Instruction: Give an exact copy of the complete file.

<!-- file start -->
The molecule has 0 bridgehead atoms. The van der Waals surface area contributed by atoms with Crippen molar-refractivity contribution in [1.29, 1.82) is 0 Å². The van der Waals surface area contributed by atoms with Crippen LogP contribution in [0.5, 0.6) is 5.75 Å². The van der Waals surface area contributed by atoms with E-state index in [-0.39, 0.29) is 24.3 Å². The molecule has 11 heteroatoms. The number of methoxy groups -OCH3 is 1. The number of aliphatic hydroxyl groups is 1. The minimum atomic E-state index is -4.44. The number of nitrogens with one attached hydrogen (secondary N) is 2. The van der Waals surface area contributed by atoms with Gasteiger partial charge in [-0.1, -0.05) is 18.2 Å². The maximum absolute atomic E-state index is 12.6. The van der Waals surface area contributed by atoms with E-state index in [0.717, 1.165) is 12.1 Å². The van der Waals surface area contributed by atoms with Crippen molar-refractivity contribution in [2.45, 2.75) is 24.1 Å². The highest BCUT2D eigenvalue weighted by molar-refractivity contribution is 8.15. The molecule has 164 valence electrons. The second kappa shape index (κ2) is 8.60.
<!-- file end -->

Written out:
The molecule has 0 bridgehead atoms. The van der Waals surface area contributed by atoms with Crippen molar-refractivity contribution in [1.29, 1.82) is 0 Å². The van der Waals surface area contributed by atoms with Crippen LogP contribution in [0.5, 0.6) is 5.75 Å². The van der Waals surface area contributed by atoms with E-state index in [-0.39, 0.29) is 24.3 Å². The molecule has 11 heteroatoms. The number of methoxy groups -OCH3 is 1. The number of aliphatic hydroxyl groups is 1. The minimum atomic E-state index is -4.44. The number of nitrogens with one attached hydrogen (secondary N) is 2. The van der Waals surface area contributed by atoms with Gasteiger partial charge in [-0.1, -0.05) is 18.2 Å². The maximum absolute atomic E-state index is 12.6. The van der Waals surface area contributed by atoms with E-state index in [0.717, 1.165) is 12.1 Å². The van der Waals surface area contributed by atoms with Crippen molar-refractivity contribution in [2.45, 2.75) is 24.1 Å². The highest BCUT2D eigenvalue weighted by molar-refractivity contribution is 8.15. The molecule has 164 valence electrons. The second kappa shape index (κ2) is 8.60.